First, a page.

So much so, that though she ‘started out using structure just as a way to hang my ideas, but now having been writing for about twenty years – I’ve been trying to teach myself the craft – the more I learn, the more I think that structure is the most important part, because it’s how we live our lives, and it actually throws light on why we have struggles in our lives, and why we have opponents, and why we’re afraid of trying new things.’ The craft is one of her ‘obsessions’, particularly ‘story beats. One that I love is crossing the threshold – the Romans were obsessed with thresholds – the word limen [threshold] is all over Virgil.’ Adolescence is liminal, I suggest: ‘Liminality – yes, yeah, and seasons have liminality. The summer solstice and the autumn equinox, they have liminality.’ All powerful tools for stories.
Children’s books, then, for Lawrence, are a way of exploring life: ‘when I go to schools I talk a lot about structure … like crossing the threshold … so fascinating, because it’s when the hero leaves their ordinary world and goes into the world of adventure, and they have to go on their own usually. … I say to the kids, what’s the first time you crossed the threshold in your life, when you first leave your ordinary life and go into the world of adventure? Sometimes they say, first day of school and I say yes, excellent, but there’s one before that, and they get it – when you’re born.”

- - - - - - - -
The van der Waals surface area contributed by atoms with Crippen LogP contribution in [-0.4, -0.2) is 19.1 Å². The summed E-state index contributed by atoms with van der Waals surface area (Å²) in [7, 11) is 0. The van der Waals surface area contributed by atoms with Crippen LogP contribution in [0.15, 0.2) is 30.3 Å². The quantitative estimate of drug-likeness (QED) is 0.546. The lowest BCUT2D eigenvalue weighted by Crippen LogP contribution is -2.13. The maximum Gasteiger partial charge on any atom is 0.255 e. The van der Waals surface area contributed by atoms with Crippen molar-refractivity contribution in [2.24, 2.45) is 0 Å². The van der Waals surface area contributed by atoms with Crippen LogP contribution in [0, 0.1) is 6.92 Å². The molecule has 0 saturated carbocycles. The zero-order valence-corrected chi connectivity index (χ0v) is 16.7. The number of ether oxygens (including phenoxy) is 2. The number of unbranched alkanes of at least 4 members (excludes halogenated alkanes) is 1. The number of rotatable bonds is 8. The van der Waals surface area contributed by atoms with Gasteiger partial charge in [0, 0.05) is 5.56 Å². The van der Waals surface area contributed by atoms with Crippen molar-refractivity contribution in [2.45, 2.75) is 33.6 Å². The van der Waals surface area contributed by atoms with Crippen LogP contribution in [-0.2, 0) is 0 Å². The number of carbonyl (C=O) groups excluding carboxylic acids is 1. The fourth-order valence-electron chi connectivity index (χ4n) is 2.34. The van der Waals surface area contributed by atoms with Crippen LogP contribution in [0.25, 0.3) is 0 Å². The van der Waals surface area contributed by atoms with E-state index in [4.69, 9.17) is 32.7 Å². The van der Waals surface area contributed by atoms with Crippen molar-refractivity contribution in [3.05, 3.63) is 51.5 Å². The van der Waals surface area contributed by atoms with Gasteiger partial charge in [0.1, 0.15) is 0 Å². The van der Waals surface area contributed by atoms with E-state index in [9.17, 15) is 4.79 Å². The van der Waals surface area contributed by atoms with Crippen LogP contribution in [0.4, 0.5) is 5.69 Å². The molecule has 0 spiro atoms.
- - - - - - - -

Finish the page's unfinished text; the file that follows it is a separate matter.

Given that she writes historical fiction, does she aim for a picture of reality? ‘You can’t make a picture of reality,’ she says. ‘So what you’ve got to do is find a balance of getting characters they can identify with and then putting it in a historical context – but I try to remind them of things. Like I have a character die in childbirth aged fifteen, and everyone goes, “Why did you do that?” And it shows them that childbirth was the main killer of women.’
Because Queen of the Silver Arrow is set in an ahistorical time, did she find it gave her more freedom in her writing? ‘What I tried to do is use the clues in Virgil, any clue… But there are huge gaps,’ she says, referring to the story of Camilla, which she has filled in herself. In terms of setting, ‘The bronze age did not have a lot of the wonderful accoutrements of Imperial Rome. They didn’t have iron … and they didn’t have mosaics or frescoes very much. So there are a few anachronisms, there’s a painted marble statue – it would have been archaic or something – they go into a bath of gold tiles – but you know, it’s that world, you want, I want to create a world that kids want to be in, that they want to explore, hopefully they’ll read more of Virgil. Go and find out for yourself!’ she says, exhorting an imaginary child and – there is no other word for it – twinkling.